The site visit also made me aware of new potential subjects to explore in the monument/community relationship, especially in terms of water use/irrigation, land management, and viewshed. Several conversations we had with staff revealed the tension in the monument’s relationship with the three ditch companies whose canals cross monument land. This will be a very important story to incorporate into my essay on the monument/community relationship. I was also struck by the proximity of development to the monument land. It was beautiful to be able to stand at the monument summit and see across both Gering and Scottsbluff and the surrounding agricultural land, but at the same time it underscored the fact that this is in many ways an urban site. A compromised viewshed and encroaching development are issues that a number of other NPS sites also deal with, and these are issues that I also want to touch on in the essays.
The trip was also a wonderful opportunity for myself and the rest of the project team to meet the monument staff and seasonal employees and talk to them about our project and work at the monument. I was very encouraged by their excitement and interest in the project, appreciated their insights, ideas, and feedback, and look forward to being able to work collaboratively with them in the months to come. We also had the special treat of getting to meet Jason Kenworthy from the National Park Service’s Geologic Resources Division in Denver. He too was very interested in our project and offered his assistance. He will prove to be an invaluable contact for us, particularly when I begin work on the geology chapter for the project.
Nic mentioned reading Patricia Limerick et. al., Trails: Toward a New Western History (1993), and this is a major theme in Joel’s essay. One of the big questions that our history of Scotts Bluff National Monument would seem to raise is the utility of a New Western History approach in 2014, more than two decades later. On the one hand the focus of New Western History on Native Americans, women, minorities, and the environment fits very nicely with our approach to the history of Scotts Bluff National Monument. On the other hand, I think there is a feeling in the field that this approach has largely run its course, without anything necessarily emerging to take its place. We have talked a little bit about using the concept of borderlands to help frame our research, and I think there is definitely some merit to this. I would also like us to think about what the theory and practice of digital history might do to for western history. Most importantly, as we research and write the history of Scotts Bluff National Monument, it would be interesting if we can also think about how this history might contribute to the field of western history more generally. I’m not sure if “pioneers” is quite the right term in this context (!), but it would be good to keep asking ourselves what we’re doing that is a little different, and how our work might serve as a model for other projects of this sort. Please post or comment if you have any ideas.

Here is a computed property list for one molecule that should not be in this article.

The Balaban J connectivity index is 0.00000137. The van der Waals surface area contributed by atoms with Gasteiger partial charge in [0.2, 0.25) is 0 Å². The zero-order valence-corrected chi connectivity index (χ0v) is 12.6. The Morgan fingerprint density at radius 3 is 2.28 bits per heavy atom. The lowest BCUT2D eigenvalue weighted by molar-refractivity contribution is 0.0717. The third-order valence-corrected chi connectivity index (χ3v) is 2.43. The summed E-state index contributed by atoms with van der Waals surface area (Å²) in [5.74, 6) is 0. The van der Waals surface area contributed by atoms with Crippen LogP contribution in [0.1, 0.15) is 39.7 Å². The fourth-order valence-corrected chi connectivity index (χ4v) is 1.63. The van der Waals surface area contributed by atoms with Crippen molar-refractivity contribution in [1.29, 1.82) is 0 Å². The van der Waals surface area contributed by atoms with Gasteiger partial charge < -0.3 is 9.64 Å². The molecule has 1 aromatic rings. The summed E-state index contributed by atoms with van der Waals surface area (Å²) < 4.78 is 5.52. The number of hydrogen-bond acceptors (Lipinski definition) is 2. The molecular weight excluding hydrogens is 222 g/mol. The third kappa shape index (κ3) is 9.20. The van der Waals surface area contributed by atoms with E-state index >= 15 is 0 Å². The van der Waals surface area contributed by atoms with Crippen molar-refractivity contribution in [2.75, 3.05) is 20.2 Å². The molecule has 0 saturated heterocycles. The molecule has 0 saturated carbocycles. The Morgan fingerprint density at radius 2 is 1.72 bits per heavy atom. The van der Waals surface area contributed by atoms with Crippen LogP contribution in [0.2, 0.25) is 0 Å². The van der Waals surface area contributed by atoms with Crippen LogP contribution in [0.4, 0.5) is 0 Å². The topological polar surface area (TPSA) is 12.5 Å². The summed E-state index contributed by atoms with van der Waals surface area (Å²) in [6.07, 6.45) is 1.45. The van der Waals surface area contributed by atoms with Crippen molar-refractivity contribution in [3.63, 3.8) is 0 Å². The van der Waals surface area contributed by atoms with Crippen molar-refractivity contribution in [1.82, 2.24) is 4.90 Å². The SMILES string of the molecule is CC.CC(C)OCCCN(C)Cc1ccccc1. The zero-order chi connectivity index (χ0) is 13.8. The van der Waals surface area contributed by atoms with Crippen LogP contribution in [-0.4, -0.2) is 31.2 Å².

Two major experiences in the last two weeks have greatly informed my study and appreciation of Scotts Bluff and its many years of history.
The First would be largely intellectual. In the Susan Lee Johnson article mentioned above, she cites Sandoval and her “synergetic theory of differential consciousness” that emphasizes how identity can adapt, shift, and transform in order to navigate the myriad landscape of gender/power hierarchies. While neither Johnson or Sandoval are explicitly looking at the Overland Trail and its travelers, I feel this theory applies itself well especially in examining conditions along the trail that forced Eastern sensibilities and gender relations to adapt to a western landscape that made those old relationship of power increasingly untenable (at least for the duration of the journey). This theory focuses on three tracts: (1) the strength to commit to an identity (male/female, east/west, etc…), (2) the flexibility to transform that identity (e.g. costumes and religious custom), and (3) the grace to recognize alliances when readings of power call for alternative interpretations. The single word of “performativity,” while useful, does not fully evoke in my opinion the pressures placed on emigrants to change and stay the same in their epic journey across the continent.
My second experience was my recent (I just returned yesterday!) research trip to the Scotts Bluff Monument in western Nebraska. For many emigrants, these geological formations were the most impressive landmarks they had seen in nearly a month of travel across the undulating grass prairie. While I approached from the opposite direction, the effect from the top was no-less staggering when looking east at what emigrants appropriately described as an “ocean” of grass. Within the museum vault I was able to actually touch the many extant objects of material culture (weapons, tools, metal fragments) and mentally connect these items to their mention in diaries and journals. These objects are of incredible importance to understanding the Overland Trail experience because in many ways they kept cultural connections to Eastern identities alive. What objects proved (or were perceived as) most important, and what objects where discarded en route, are representative of a unique and elusive American emigrant mindset.